The news that the world’s most wanted fugitive, Osama bin Laden, had been killed in a US-led operation went global straight after President Obama’s announcement.
The question most TV networks were asking, and will no doubt continue to ask for sometime: how significant is his death and what will it now mean for al-Qaeda?
An open wound in the US for so long, news of bin Laden’s demise was greeted with celebration in New York City, where he left his most lasting mark almost ten years ago.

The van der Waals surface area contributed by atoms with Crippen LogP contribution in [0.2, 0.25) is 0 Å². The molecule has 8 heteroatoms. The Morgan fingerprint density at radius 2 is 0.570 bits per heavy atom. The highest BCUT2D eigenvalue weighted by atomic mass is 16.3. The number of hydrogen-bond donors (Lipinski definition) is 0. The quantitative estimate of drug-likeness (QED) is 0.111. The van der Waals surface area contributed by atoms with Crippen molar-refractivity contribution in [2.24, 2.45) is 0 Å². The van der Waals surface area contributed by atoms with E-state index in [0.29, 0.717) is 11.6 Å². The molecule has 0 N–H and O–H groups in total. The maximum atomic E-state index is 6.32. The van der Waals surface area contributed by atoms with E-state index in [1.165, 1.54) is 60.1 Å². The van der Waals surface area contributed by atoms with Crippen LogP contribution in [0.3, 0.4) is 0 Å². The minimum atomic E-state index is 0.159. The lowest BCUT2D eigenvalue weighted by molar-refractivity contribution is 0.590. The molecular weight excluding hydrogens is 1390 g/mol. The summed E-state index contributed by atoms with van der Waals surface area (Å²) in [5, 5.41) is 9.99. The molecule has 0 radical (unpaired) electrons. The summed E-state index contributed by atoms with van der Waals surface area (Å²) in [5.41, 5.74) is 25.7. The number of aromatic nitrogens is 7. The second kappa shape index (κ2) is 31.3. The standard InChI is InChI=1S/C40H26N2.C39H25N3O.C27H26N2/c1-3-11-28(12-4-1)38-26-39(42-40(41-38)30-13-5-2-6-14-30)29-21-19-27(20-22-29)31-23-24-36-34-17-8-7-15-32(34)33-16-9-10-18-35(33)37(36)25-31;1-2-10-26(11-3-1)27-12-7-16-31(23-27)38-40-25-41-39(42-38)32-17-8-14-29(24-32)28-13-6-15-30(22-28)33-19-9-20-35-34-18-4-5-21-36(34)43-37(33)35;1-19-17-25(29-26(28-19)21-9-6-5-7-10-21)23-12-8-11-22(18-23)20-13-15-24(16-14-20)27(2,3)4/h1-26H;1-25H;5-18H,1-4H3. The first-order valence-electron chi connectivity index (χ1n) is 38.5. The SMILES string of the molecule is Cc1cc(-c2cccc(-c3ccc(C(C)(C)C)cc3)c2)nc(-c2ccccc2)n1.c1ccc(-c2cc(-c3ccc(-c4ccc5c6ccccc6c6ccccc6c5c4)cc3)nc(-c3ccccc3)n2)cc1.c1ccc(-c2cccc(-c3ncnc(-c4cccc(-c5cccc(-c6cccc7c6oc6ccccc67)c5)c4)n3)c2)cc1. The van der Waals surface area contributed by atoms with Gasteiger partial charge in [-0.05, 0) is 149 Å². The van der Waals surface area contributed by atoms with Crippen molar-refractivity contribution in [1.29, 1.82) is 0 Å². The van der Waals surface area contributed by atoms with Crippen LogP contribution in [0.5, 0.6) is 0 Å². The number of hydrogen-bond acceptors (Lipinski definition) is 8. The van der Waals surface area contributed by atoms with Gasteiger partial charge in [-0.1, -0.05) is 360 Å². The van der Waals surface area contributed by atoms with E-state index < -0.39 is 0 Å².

There were few tears for the man seen as the mastermind of the 9/11 attacks. ‘Got him’ and ‘Rot in Hell’ were just some of the leaders among the New York press.
Ironically, the first person to disclose the death of the al-Qaeda leader without knowing it was a Pakistani blogger called Sohaib Athar.
Living some 250 metres from Bin Laden’s alleged compound in Abbottabad he made several tweets on the social network site Twitter, complaining about helicopters circling overhead, only to realise much latter that it was in fact the actual raid being carried out by US forces.